Mabel and Ron Greer of Croydon

You can take the boy out of Ireland but you can’t take the Irish out of the boy – or girl.  Ron and Mabel still have that lovely Irish lilt that portrays their origins.  Ron grew up in a rural area in County Sligo, where his parents ran the local general store. Mabel was a farmer’s daughter from Donegal and met Ron in Sligo.

Ron does not look back on his school days with fond memories.  He attended the local village school in Primary but, due to many unqualified teachers, he was not adequately prepared for Secondary school.  Having to board away from home at Sligo Grammar didn’t help.  He was apprenticed to a grocer with the aim of returning to take over the family business but this didn’t eventuate.  After becoming a manager in five years, Ron felt the need to do something different and successfully applied to Cadbury’s in Dublin.

He must have also found something different when he met Mabel, who was working in the hospitality area at the time.  After “going out” for three years, they moved to Limerick, where they lived for several years.  Ireland was not a happy place to live at this time, with the Civil Rights activities, entry into the Common Market and doom and gloom everywhere.  Ron could see no prospects for the future, so applied for a transfer with Cadbury to Australia.  The couple, with their fifteen month old son, Douglas, travelled to Australia on the “Brittanais.”   They thoroughly enjoyed the trip as far as Capetown, then between there and Fremantle they endured two weeks of extremely rough seas.  Mabel still turns green just remembering it.  The Greers have no regrets at having made such a major move in their lives.  Mabel was very homesick at first but her sister moved out and settled in nearby Croydon.  She has also made several return trips to Ireland, where she still has a brother.

Mabel retired recently after 31 and a half years with Safeway.  She doesn’t miss working but does miss the contact with friends in the workplace.  She has kept in touch with a few of them through regular meetings for coffee and a chat.  Her fitness regime has included a daily walk with Bernie Martyn, who just lives a couple of houses away.  Her other passion is gardening, and their lovely garden certainly bears witness to this.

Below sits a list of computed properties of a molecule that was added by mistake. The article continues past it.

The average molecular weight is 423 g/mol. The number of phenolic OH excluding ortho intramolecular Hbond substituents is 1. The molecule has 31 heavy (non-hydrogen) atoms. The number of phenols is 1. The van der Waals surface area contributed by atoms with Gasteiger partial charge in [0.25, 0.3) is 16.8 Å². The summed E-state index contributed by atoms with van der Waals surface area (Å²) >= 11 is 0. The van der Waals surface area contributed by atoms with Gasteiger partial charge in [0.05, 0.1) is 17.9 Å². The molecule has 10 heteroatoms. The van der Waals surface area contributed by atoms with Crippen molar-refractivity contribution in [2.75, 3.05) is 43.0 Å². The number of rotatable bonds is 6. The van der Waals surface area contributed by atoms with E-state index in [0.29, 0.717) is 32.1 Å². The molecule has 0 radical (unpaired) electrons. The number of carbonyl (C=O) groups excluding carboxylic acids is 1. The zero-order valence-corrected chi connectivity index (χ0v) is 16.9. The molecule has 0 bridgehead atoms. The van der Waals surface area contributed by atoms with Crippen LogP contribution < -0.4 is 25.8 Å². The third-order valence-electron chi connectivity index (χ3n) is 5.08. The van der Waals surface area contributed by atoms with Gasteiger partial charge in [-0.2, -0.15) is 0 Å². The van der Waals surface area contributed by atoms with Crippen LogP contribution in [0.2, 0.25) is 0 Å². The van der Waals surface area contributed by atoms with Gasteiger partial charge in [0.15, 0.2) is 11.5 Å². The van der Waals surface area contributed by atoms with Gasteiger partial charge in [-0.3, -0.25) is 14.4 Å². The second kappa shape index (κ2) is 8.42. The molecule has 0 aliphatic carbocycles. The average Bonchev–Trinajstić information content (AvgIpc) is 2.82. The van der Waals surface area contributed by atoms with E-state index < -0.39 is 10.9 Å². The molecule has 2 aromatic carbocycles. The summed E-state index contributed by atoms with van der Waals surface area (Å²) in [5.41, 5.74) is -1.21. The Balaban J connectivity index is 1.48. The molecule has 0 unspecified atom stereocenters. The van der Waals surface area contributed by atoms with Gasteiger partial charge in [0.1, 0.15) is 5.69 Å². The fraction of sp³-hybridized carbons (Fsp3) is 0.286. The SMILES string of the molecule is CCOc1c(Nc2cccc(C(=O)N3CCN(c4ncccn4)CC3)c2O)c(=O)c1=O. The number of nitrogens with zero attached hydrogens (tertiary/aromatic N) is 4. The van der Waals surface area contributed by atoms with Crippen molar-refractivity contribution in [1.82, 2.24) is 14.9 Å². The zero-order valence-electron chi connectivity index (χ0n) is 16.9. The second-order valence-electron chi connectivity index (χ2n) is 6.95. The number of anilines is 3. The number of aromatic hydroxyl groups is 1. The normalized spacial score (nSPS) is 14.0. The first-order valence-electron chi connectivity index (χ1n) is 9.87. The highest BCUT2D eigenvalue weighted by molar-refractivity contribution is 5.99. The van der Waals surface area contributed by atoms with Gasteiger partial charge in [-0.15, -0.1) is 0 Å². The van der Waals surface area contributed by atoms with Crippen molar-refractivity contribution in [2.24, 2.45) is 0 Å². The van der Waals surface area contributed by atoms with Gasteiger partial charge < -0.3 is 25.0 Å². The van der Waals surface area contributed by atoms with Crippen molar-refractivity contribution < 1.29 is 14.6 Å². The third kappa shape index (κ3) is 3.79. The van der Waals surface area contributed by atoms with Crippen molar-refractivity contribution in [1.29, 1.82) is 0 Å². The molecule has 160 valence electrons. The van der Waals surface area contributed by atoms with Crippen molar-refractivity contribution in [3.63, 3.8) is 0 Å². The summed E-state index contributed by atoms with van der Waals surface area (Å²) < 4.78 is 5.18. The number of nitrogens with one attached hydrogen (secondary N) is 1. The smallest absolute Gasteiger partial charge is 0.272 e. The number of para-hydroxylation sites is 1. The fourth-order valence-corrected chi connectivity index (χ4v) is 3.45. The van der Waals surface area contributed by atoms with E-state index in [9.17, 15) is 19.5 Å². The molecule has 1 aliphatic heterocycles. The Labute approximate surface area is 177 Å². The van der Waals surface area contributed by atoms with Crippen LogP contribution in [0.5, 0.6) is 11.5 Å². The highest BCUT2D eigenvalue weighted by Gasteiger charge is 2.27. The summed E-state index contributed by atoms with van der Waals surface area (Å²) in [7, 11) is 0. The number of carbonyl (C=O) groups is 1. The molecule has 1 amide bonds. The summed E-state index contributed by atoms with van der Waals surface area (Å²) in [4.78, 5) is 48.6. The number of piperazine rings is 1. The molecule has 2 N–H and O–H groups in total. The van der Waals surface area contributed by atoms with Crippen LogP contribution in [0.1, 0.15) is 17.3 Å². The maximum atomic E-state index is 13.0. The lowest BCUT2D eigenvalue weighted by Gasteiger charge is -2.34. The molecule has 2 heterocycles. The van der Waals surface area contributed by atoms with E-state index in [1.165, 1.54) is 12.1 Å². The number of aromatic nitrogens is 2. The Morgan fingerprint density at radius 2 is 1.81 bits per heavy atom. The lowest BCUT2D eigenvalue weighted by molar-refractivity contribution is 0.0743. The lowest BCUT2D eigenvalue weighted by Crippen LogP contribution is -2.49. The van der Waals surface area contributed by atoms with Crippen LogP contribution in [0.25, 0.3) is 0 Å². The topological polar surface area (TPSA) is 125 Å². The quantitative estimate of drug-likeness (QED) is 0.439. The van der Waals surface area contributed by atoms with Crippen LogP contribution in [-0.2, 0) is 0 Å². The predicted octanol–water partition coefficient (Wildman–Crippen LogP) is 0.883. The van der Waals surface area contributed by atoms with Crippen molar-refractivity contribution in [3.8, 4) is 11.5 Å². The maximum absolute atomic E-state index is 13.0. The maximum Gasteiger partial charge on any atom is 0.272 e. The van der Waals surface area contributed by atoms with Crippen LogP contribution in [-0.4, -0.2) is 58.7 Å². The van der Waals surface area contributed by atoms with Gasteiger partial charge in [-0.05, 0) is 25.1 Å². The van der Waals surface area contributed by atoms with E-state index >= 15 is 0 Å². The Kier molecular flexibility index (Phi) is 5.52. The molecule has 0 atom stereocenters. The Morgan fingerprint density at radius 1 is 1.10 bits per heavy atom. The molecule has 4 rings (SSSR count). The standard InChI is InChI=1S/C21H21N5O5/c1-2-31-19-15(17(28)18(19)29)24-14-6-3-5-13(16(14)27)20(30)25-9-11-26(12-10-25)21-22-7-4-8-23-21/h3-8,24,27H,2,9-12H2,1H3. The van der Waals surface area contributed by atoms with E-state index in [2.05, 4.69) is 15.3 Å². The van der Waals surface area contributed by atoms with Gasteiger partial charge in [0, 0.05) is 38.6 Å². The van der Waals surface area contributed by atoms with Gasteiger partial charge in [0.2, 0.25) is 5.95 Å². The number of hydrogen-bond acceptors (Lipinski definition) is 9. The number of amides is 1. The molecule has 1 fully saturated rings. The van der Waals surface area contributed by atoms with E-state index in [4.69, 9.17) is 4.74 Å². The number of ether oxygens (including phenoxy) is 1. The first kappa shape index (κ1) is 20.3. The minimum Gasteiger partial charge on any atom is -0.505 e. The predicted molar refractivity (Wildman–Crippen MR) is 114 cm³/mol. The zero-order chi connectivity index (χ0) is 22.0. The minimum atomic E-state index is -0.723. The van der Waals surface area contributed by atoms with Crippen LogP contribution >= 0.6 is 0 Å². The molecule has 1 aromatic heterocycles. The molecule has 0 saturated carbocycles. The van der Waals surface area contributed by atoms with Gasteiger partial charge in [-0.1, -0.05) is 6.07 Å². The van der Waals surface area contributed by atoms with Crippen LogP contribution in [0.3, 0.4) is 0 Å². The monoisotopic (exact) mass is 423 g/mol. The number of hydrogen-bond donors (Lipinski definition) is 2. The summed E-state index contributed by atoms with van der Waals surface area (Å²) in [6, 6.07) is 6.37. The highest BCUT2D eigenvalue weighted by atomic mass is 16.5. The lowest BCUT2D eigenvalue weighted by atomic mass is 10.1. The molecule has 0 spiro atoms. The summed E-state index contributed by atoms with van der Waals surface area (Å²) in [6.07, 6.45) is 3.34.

Ron continued to work for Cadbury’s until 1998.  He freelanced for a time and then joined a company called Eat-Rite.  This was fine for a while and he even became the National Sales Manager but Ron grew tired of travelling to Brooklyn, where the office was situated.  After a short stint with the Grey Army, Ron did not want to go into a franchised business so he struck out on his own again.  He finds his present work, as a home handyman/ maintenance person, quite demanding but very satisfying. (He was difficult to pin down for an interview as he is so much in demand.)  Ron has always been good with his hands and they even built the home they presently live in.  This skill has been passed on to their son who made the beautiful aquarium cabinet that sits proudly in their lounge room. 

Ron has done a lot of sailing over the years, starting his interest while still in Ireland.  Caravanning is another of their loves.  They commenced their camping adventures with a tent and have now been caravanning for over thirty years.  They both carry vivid memories of a scary incident in Mildura in the early years.  One night, at about 9 o’clock, a fierce storm struck the camping area.  It was extremely ferocious and they spent the whole night holding up the tent.  Incredibly, some of the campers slept through the whole adventure.  Ron and Mabel decided to move to Swan Hill to escape the aftermath of the storm.  Would you believe it – the storm followed them!  They decided it was time to buy a caravan.

On another occasion they were at Mt Beauty with friends after Christmas, a favourite haunt of theirs.  Storms were a common occurrence but one year the storm was very bad and a tree in the camp was hit by lightning.  Everyone was rounded up and taken to the place that afforded the best protection – the toilets.

Ron and Mabel talked very proudly of their friend, the Irish singer Daniel O’Donnell.  They were originally friendly with Daniel’s sister, Mary, also a singer of some renown in Ireland.  They first knew Daniel as a young boy and Daniel can still remember going into the Greer family shop.  Ron and Mabel catch up with him quite regularly when he comes to Melbourne for concerts and often go out to dinner with him.  On one occasion they decided to go Chinese.  Ron asked Daniel if he was comfortable with chopsticks and Daniel replied that in Ireland they were just getting used to knives and forks.  Ron was tickled by the nifty dance routines which Daniel had included in his recent performances here.

John Martyn was responsible for alerting Ron and Mabel to the then new Ringwood Clocktower Probus Club and they are fully enjoying their contact with other members of the Club.   They particularly love the caravnning weekends, which they describe as “something special.”  They have also become regular attendees at the “Great Movies of Yesteryear” nostalgia DVD nights. Why does Ron usually sit in the back row?  To have a snooze, perhaps?   They appreciate making new friends and Mabel is especially pleased that the Club is so friendly and “not cliquey.”  In fact, according to Mabel, “as the club goes on, it keeps getting better.”